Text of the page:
As it ramps up its artificial intelligence (AI) strategy, Microsoft has developed a custom semiconductor, the Maia AI Accelerator, which it will use internally for its Copilot and Azure OpenAI service. There are also plans to make the technology available to Azure customers.
Among the main drivers for developing Maia is greater efficiency and optimisation when servers based on the new semiconductor are used in Microsoft Cloud datacentres.
According to Brian Harry, a Microsoft technical fellow leading the Azure Maia team, the Maia 100 AI Accelerator has been designed specifically for the Azure hardware stack. He claimed this vertical integration – which aligns chip design with the larger AI infrastructure designed for Microsoft’s workloads – can yield huge gains in performance and efficiency.
Sam Altman, CEO of OpenAI, said: “Since first partnering with Microsoft, we’ve collaborated to co-design Azure’s AI infrastructure at every layer for our models and unprecedented training needs. We were excited when Microsoft first shared their designs for the Maia chip, and we’ve worked together to refine and test it with our models. Azure’s end-to-end AI architecture, now optimised down to the silicon with Maia, paves the way for training more capable models and making those models cheaper for our customers.”
Along with Maia AI, the company also unveiled the Microsoft Azure Cobalt CPU, an Arm-based processor tailored to run general purpose compute workloads on the Microsoft Cloud along with expanding industry partnerships to provide more infrastructure options for customers. These partnerships include a new NC H100 v5 Virtual Machine Series built for Nvidia H100 Tensor Core GPUs and the addition of Nvidia H200 Tensor Core GPU to its fleet next year to support larger model inferencing with no increase in latency.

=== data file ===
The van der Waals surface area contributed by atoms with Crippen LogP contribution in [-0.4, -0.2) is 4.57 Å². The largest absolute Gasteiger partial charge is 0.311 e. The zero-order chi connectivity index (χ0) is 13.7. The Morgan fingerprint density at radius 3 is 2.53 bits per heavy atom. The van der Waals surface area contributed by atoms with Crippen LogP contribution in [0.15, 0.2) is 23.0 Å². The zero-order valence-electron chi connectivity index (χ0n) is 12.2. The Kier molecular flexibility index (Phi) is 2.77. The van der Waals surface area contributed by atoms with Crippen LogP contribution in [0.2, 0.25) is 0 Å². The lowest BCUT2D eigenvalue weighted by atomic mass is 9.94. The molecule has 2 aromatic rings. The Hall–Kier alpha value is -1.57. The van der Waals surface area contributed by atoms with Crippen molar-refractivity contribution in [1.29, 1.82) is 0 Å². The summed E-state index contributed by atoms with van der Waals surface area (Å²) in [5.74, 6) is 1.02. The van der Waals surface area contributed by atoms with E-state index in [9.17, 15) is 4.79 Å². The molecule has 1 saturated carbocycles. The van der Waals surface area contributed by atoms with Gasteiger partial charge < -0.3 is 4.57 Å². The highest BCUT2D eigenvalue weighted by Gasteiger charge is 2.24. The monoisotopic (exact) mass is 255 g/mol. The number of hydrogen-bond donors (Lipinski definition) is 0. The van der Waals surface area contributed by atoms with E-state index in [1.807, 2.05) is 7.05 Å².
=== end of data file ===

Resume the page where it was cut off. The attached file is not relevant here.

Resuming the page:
Microsoft has also added AMD-powered AI hardware to its portfolio in ND MI300 virtual machines, which it said are designed to accelerate the processing of AI workloads for high-range AI model training and generative inferencing. ND MI300 uses AMD’s latest GPU, the AMD Instinct MI300X.
Scott Guthrie, executive vice-president of Microsoft’s Cloud + AI Group, said: “Microsoft is building the infrastructure to support AI innovation, and we are reimagining every aspect of our datacentres to meet the needs of our customers. At the scale we operate, it’s important for us to optimise and integrate every layer of the infrastructure stack to maximise performance, diversify our supply chain and give customers infrastructure choice.”
There is growing evidence that the computational power required to run AI workloads and, in particular, large language models, consumes huge amounts of energy.
In February, research firm SemiAnalysis suggested OpenAI required 3,617 of Nvidia’s HGX A100 servers, with a total of 28,936 graphics processing units, to support ChatGPT, implying an energy demand of 564 MWh per day. The research estimated that ChatGPT costs $694,444 per day to run.
A recent New York Times article quoted a researcher who predicts the electricity needed to run AI could increase the world’s carbon emissions significantly, but this would depend on whether the datacentres are powered by fossil fuels or renewable energy resources.
Wes McCullough, corporate vice-president of hardware product development, said choosing Arm technology was a key element in Microsoft’s sustainability goal.
“The architecture and implementation is designed with power efficiency in mind,” he said. “We’re making the most efficient use of the transistors on the silicon. Multiply those efficiency gains in servers across all our datacentres, it adds up to a pretty big number.”